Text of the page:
copyright 1999, Lois Wickstrom
At the Flea Market
by Lois June Wickstrom
At the end of an alternately hot and cold day at the flea market,
I hadnt sold any of my Soap MagicÒ magnetic soap
Around eleven in the morning, a twelve-year-old girl named
Deborah suggested I make a commercial for the soap holders
starring her. She assured me she was small for her age and could play a child as young as
seven if I needed that for the
As I was closing up my booth and putting my soap and magnetic soap holders into boxes, she
skipped happily up. Did you sell anything? She seemed sure that if Id
sold even one $10 soap holder, Id use the profits to make that commercial.
Nope. Zero, I told her.
Then she asked me If you could live today over again, would you do it the same
way? I told her that the question was
meaningless because I cant live today over again.
She persisted. You have an imagination, dont you?
Of course, I replied. (I remembered that the last time I used
this glib response it was to a man who asked if Id ever
Of course, she agreed, and looked at me expectantly.
She clearly needed to know if Id live this day over again the same way despite my lack of sales. I asked myself what her
question might mean beyond the obvious words. Did she want to know how important sales and
money are to me? What else might concern her?
Dont be logical, the girl continued.
Then I knew -- the question wasnt about me at all -- it was
about her. Of course Id do it the same way, I told her.
Because today I met you.
Thats the right answer, she said. She was silent a while,
watching me pack my magnetic soap holders into boxes.
Then she asked again, What would you do differently if you could live this day over
Why do you want to think about that? I asked her.
To think, she replied.
Those are words I live to hear. Im a former school teacher, and this 12-year-old had
just become what my husband calls easy pickings. She wanted to think.
She had named her subject: time. With more children like her, Id still be in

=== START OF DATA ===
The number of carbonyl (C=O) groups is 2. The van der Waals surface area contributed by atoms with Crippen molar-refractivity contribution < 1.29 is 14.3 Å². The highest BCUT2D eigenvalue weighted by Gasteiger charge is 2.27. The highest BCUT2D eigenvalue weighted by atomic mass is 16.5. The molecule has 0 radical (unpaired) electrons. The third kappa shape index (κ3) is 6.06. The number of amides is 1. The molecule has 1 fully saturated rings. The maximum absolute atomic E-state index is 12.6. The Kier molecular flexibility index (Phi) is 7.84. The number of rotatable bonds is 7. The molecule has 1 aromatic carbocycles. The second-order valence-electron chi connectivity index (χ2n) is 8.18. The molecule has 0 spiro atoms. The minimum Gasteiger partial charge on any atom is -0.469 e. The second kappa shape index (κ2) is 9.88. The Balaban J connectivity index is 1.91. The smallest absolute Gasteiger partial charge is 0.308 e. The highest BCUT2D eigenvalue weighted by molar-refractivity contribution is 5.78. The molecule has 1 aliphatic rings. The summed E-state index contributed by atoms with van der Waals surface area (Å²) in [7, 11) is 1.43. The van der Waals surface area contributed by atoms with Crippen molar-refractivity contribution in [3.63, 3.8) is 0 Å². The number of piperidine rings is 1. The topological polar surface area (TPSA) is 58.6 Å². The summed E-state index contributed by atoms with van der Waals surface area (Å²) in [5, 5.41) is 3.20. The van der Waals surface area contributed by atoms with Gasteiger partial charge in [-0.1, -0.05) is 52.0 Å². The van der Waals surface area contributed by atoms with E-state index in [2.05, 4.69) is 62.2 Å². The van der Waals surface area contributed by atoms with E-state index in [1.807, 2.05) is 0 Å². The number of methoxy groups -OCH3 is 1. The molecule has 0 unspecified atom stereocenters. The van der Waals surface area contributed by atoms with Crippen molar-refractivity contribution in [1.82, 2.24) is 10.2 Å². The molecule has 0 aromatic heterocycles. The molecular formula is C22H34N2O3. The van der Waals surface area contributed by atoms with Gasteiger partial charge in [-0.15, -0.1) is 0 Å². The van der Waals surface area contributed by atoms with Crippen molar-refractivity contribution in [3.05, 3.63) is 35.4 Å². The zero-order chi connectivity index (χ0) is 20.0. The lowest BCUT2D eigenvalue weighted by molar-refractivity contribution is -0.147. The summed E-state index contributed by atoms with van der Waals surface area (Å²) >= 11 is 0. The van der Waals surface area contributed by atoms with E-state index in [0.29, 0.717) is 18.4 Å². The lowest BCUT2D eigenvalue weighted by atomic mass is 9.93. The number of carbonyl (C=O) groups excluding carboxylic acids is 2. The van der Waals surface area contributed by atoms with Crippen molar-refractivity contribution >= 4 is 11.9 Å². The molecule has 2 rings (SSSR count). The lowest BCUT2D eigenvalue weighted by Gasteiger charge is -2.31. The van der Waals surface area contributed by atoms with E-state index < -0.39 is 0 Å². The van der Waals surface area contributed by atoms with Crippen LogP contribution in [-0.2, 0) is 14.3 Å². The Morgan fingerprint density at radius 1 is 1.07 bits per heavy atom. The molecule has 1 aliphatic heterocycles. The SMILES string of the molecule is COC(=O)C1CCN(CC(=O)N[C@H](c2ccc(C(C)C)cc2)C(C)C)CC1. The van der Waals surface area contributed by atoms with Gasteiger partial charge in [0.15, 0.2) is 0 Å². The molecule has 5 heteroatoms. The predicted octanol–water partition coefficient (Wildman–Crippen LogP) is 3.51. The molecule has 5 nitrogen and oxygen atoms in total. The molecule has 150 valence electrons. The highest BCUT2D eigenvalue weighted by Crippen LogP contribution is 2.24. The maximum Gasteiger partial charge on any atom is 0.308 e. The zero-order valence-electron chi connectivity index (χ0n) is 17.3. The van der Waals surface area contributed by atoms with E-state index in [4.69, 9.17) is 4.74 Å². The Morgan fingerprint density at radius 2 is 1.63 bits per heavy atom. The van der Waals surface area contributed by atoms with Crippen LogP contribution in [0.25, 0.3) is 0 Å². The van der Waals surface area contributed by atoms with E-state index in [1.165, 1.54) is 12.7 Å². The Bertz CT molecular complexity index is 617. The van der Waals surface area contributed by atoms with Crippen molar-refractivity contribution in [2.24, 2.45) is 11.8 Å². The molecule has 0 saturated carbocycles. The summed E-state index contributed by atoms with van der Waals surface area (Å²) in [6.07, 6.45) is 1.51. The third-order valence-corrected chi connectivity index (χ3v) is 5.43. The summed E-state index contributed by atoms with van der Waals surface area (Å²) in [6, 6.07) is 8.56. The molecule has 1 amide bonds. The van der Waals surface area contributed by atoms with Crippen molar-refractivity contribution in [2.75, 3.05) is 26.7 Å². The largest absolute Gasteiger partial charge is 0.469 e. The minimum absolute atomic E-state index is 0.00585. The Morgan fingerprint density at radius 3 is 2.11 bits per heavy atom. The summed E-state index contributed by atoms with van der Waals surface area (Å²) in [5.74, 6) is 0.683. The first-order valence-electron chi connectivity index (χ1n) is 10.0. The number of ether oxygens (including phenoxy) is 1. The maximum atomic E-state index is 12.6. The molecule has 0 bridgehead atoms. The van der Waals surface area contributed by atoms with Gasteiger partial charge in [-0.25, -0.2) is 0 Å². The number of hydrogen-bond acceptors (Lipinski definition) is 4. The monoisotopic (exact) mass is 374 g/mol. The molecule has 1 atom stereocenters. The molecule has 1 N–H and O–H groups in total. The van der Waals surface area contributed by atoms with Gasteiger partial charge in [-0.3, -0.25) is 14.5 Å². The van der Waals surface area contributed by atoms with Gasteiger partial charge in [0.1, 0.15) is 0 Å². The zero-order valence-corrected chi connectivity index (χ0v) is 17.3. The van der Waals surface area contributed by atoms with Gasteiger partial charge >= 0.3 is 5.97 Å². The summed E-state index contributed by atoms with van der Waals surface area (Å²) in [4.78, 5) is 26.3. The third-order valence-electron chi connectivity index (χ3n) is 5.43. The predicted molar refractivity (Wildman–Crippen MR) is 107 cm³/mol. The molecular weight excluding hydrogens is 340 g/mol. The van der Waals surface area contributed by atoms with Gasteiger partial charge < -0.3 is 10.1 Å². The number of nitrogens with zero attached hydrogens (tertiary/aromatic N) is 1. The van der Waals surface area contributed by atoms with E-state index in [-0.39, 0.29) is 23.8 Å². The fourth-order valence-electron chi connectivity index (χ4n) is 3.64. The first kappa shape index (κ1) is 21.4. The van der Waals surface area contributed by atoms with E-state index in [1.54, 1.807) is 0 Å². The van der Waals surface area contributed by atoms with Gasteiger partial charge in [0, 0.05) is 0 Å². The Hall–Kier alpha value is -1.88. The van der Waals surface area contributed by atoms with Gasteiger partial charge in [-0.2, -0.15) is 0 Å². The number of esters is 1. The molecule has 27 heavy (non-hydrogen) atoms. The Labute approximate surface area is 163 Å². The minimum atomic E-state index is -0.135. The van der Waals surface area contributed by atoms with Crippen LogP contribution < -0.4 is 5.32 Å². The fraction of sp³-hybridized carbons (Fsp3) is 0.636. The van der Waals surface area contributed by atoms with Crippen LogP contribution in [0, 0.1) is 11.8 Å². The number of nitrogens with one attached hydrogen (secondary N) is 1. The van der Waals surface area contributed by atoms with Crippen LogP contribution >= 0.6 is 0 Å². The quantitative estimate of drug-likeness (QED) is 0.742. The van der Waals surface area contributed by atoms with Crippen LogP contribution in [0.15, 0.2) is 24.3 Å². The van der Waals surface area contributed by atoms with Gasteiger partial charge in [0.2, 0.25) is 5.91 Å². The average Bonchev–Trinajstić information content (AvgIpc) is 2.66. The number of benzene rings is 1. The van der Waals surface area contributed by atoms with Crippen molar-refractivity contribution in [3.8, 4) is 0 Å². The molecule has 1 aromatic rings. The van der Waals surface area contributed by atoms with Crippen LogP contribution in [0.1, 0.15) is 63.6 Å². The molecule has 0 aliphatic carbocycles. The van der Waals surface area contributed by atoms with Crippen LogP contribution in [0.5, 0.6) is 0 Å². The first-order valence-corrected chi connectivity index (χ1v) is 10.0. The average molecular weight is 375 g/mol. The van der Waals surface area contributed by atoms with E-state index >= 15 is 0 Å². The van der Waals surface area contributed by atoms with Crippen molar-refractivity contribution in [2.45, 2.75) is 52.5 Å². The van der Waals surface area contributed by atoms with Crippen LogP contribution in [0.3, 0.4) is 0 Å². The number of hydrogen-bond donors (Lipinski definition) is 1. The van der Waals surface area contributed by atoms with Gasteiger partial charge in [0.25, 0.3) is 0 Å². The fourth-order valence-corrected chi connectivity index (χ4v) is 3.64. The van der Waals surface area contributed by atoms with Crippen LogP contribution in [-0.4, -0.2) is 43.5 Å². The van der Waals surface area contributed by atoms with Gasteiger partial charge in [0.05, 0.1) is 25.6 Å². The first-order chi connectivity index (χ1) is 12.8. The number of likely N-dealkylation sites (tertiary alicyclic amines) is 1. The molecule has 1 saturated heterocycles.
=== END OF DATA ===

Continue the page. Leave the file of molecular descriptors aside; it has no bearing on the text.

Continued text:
Which would you rather think about: the past that you cant do
anything about, or now? I asked her.
She said, Youre tough. A classic childish cop-out. But she
had entered new mental territory. Her face went pensive. I
She walked away. In a few minutes she was back, If you dont
learn from the past, you are condemned to repeat it in the
future. Another cop-out answer probably gleaned from one of the other vendors, but
she was trying. She was ready to go over the edge into original thought -- to the land of
answers that nobody has ever spoken before.
I asked her, What good is it to remember the past? How am I
going to have a good time with my father if Im remembering all the times he spanked
Again, she said, Youre tough. This time she smiled. I smiled with her.
She knew I wasnt going to let that be her final answer.
After a while she asked, But if theres no past, how will you
remember me? A good, important and original question. I felt
myself change gears. Now I was thinking -- I was out there
in the land of answers Id never spoken before. For a moment I
wondered what I could say to help her along.
I surprised myself, when I quickly said, I have always known
The girl looked puzzled, and briefly I doubted if Id said the
right thing. The words had just come out, as unexpected by me as by her. But they felt right.
Then her face lit up. The
think was on.
If there is no past, how can that be? the girl asked.
If there is no past, and I know you now, then there never was a time when I
didnt know you, I answered. As I said the words, I felt I had learned
something important myself. The girl went away happy and puzzled. She had taken the first
step into the land of thought.
My next thought was more prosaic. Do I have to pay for tables at flea markets where nobody
buys my magnetic soap holders in order to have a good teaching experience?